Friday 12 August 2011

Hong Kong Con 101: The Old Bait-and-Switcheroo

So the HKSAR Government wants Hong Kong to be Asia's World City, but it continues to drag its feet in helping to condemn unscrupulous tourist traps. Yet again, we hear from the Consumer Council about the numerous tourists duped by the camera shop salesmen (see press release here). The Consumer Council does its job in raising awareness, but the sad reality is that without any supporting legislation and prosecution powers it is a toothless organisation.

CAMERA CON SHOPS Beware these electronics shops (reference: Consumer Council news)

Somewhat unrelated: Who's Baiting Who?


Watchdog wants criminal action against store cheats (The Standard)
Wednesday, August 10, 2011

The Consumer Council has renewed its call to make unscrupulous sales practices a criminal offense as its name-and-shame drive has apparently failed to stem such incidents, which have risen 10 percent over the past year.

The council received 272 complaints in the first seven months of the year relating to misleading sales tactics adopted by shops selling digital electronic products.

There were 143 complaints against two shops in Tsim Sha Tsui, from January last year until the present - Modern Digital and Sunshine City - which involved a sum of over HK$1.6 million.

Council chief executive Connie Lau Yin-hing said the government should broaden the Trade Description Ordinance to allow unscrupulous sellers to be criminally charged.

Modern Digital is alleged to have sold a Zhongshan couple a camera without proper documents and functions.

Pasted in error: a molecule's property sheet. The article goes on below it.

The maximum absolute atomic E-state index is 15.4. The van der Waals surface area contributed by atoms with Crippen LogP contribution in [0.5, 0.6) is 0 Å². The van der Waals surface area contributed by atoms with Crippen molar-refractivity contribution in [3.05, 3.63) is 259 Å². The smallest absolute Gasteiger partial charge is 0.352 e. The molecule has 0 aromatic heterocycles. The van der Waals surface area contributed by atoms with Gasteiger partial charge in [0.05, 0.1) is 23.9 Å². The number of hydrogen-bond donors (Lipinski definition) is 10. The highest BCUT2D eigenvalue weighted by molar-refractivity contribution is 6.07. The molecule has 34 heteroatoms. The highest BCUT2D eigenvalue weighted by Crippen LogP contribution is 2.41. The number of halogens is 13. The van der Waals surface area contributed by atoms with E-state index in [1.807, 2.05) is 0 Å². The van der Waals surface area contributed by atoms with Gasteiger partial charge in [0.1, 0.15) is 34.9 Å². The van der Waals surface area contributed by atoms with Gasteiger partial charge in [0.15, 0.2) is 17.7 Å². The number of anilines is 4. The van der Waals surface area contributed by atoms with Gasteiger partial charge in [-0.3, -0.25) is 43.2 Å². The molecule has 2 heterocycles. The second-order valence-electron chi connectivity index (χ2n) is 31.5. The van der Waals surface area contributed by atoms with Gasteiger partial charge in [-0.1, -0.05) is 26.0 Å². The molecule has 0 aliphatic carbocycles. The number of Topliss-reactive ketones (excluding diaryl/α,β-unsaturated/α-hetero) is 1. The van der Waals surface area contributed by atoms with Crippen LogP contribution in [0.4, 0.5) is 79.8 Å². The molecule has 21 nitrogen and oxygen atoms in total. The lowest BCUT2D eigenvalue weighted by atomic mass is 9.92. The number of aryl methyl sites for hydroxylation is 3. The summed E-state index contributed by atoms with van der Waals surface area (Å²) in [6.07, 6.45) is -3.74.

The man, surnamed Luo, said he paid HK$6,500 for a Canon camera on Monday.

On returning to his hotel he found there was neither an instruction manual nor a guarantee certificate.

It also did not have a video-taking function which the salesman claimed.

Luo went to another shop in Mong Kok yesterday to inquire about his camera and was told it may be a parallel import worth only HK$3,000.

He later received a full refund after a salesman, surnamed Fung, put it down to a misunderstanding.


Camera con must stop, says watchdog (SCMP; paywall)
Consumer Council wants law change criminalising bait-and-switch sales tactic tabled to Legco soon, and names two Tsim Sha Tsui shops that practise it
Ada Lee
Aug 10, 2011

The Consumer Council wants the trade descriptions law changed quickly to outlaw unscrupulous sales practices such as the bait-and-switch tactic and other ruses it says two Tsim Sha Tsui camera shops use.

The council said yesterday that Modern Digital and Sunshine City, both on Nathan Road, were alleged to have cheated customers out of HK$1.6 million since the beginning of last year. It has received 95 complaints against Modern Digital and 48 against Sunshine City in that period. All were from tourists.

It said the shops would press their customers to pay before checking their purchase and then would say the product they wanted was out of stock and talk them into buying a more expensive one. They would also sell second-hand products as new ones and older models as the latest ones.

Council chief executive Connie Lau Yin-hing said the watchdog hoped the government would soon submit to Legco delayed legislation to amend the Trade Descriptions Ordinance. "Then these sales tactics will be criminalised and the consumers can be better protected," Lau said.

The government had been expected to submit to the Legislative Council an amendment to regulate misleading claims and prepayment packages that fail to meet buyers' expectations before the legislative session ended last month, but did not.

The council said both shops, like many others in the area, attracted tourists with huge neon signboards of camera brand names and did not show their shop names on the outside.

The chairman of the council's trade practice committee, William Chan Che-kwong, said it had warned the shops repeatedly but had not seen a change in their sales tactics, so it decided to name and shame them.

In one case, a South African tourist looking for a particular camera costing US$1,250 in Modern Digital was persuaded to buy a "newer and better" one for US$1,400.

The camera had no packaging case or user manual. He was given a free camera bag and was told the receipt could be used as a worldwide warranty.